LAWRENCE — Steven Case, co-director of the UKanTeach program at the University of Kansas, is available to speak with media about the National Math and Science Initiative’s call for the United States to invigorate the way it teaches science, technology, engineering and math — the so-called STEM subjects.
The National Math and Science Initiative is convening 25 experts tonight to discuss ways the United States can revamps its STEM education systems to ensure American students are more prepared to succeed in a global economy and to ensure the nation’s workforce readiness for the future.
UKanTeach is an innovative program designed to encourage more students to become secondary math and science teachers. The program allows students to earn a teaching certificate while simultaneously completing an undergraduate degree in mathematics, biology, chemistry, earth and space science or physics. The goal is to produce more STEM teachers for Kansas, thereby improving students’ knowledge and competitiveness in those fields. In its first few years, 51 students have completed the program and an additional 23 will graduate in May to become math and science teachers for schools in Kansas and across the nation.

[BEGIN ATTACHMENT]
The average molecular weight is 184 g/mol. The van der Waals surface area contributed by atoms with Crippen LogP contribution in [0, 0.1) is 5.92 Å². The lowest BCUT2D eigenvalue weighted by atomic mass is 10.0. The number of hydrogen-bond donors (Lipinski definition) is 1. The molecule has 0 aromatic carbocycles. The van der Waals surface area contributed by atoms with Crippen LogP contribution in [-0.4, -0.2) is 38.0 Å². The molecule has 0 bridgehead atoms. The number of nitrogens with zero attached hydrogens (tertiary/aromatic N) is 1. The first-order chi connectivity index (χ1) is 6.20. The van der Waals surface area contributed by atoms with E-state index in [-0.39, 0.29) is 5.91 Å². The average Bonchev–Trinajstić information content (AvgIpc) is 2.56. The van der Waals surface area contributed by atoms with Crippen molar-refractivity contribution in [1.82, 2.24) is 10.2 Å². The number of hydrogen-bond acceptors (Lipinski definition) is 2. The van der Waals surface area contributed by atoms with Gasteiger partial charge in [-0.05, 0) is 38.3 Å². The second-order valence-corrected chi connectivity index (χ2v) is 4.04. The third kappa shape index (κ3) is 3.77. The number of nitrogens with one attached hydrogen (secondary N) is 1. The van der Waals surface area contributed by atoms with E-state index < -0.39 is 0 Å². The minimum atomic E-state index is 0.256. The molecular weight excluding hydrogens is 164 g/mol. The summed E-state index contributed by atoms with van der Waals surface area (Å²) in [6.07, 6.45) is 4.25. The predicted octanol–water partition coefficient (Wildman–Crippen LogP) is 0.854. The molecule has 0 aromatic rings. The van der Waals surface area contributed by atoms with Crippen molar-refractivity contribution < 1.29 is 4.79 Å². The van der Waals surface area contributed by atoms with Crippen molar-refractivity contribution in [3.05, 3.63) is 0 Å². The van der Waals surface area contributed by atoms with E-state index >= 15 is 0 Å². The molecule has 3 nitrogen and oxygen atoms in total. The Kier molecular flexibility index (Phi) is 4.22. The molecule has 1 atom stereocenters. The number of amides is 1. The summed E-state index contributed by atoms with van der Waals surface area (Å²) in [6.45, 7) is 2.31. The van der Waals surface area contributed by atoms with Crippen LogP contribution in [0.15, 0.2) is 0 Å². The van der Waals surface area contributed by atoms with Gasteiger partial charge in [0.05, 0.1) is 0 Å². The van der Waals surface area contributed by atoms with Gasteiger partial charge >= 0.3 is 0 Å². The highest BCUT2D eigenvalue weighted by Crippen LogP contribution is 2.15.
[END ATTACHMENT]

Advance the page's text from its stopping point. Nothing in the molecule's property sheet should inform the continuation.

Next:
The four-year program retains students in the STEM fields at a much higher rate than the national average and also has a higher four year graduation rate than the average.
The National Math and Science Initiative estimates that about 3 million jobs in the STEM fields in the United States remain unfilled due to lack of a properly trained workforce.
To schedule an interview: contact Mike Krings, 785-864-8860.